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New Book on Greg LeMond “The Come Back” Due Out

A new book on Greg LeMond called The Comeback: Greg LeMond, the True King of American Cycling, and a Legendary Tour de France, is due out in June. 

Author Daniel de Visé chronicles the life of America’s cycling legend, trancing LeMond’s roots in Nevada and California to the heights of global fame, as well as the familial problems and skirmishes with other pro riders along the way, including confrontations with Lance Armstrong over allegations of doping.

“With the kind of narrative drive that propels books like Moneyball, and a fierce attention to detail,  reveals the dramatic, ultra-competitive inner world of a sport rarely glimpsed up close, and builds a compelling case for LeMond as its great American hero,” the publisher said. 

The 432-page hardcover book is being published by Atlantic Monthly Press, which will retail for $27.00.

more from the publisher…

In July 1986, Greg LeMond stunned the sporting world by becoming the first American to win the Tour de France, the world’s pre-eminent bicycle race, defeating French cycling legend Bernard Hinault. Nine months later, LeMond lay in a hospital bed, his life in peril after a hunting accident, his career as a bicycle racer seemingly over. And yet, barely two years after this crisis, LeMond mounted a comeback almost without parallel in professional sports. In summer 1989, he again won the Tour―arguably the world’s most grueling athletic contest―by the almost impossibly narrow margin of 8 seconds over another French legend, Laurent Fignon. It remains the closest Tour de France in history.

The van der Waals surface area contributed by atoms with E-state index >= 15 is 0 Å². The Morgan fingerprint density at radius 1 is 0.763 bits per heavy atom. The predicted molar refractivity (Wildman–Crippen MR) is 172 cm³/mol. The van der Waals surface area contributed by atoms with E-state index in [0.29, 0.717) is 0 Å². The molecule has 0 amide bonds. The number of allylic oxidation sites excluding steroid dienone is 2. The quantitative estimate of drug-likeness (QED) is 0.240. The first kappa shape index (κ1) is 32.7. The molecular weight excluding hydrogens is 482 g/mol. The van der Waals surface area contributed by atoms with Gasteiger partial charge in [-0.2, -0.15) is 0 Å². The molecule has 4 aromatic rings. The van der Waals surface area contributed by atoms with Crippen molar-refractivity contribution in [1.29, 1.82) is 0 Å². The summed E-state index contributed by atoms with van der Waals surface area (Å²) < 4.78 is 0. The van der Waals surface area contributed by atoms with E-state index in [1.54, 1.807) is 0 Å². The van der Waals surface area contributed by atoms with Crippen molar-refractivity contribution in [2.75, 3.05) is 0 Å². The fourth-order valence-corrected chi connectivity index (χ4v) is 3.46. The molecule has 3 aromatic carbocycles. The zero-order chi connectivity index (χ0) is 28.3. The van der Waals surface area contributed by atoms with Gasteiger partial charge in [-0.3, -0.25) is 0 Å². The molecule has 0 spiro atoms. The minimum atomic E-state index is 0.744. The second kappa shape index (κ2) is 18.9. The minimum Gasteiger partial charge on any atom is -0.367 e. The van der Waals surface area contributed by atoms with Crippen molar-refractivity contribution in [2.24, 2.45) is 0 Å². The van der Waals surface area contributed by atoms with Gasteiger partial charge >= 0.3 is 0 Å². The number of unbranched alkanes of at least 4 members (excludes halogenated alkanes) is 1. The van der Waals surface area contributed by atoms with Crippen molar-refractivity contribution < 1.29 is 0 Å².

The Comeback chronicles the life of one of America’s greatest athletes, from his roots in Nevada and California to the heights of global fame, to a falling out with his own family and a calamitous confrontation with Lance Armstrong over allegations the latter was doping―a campaign LeMond would wage on principle for more than a decade before Armstrong was finally stripped of his own Tour titles. With the kind of narrative drive that propels books like Moneyball, and a fierce attention to detail, Daniel de Visé reveals the dramatic, ultra-competitive inner world of a sport rarely glimpsed up close, and builds a compelling case for LeMond as its great American hero.

 

 

 

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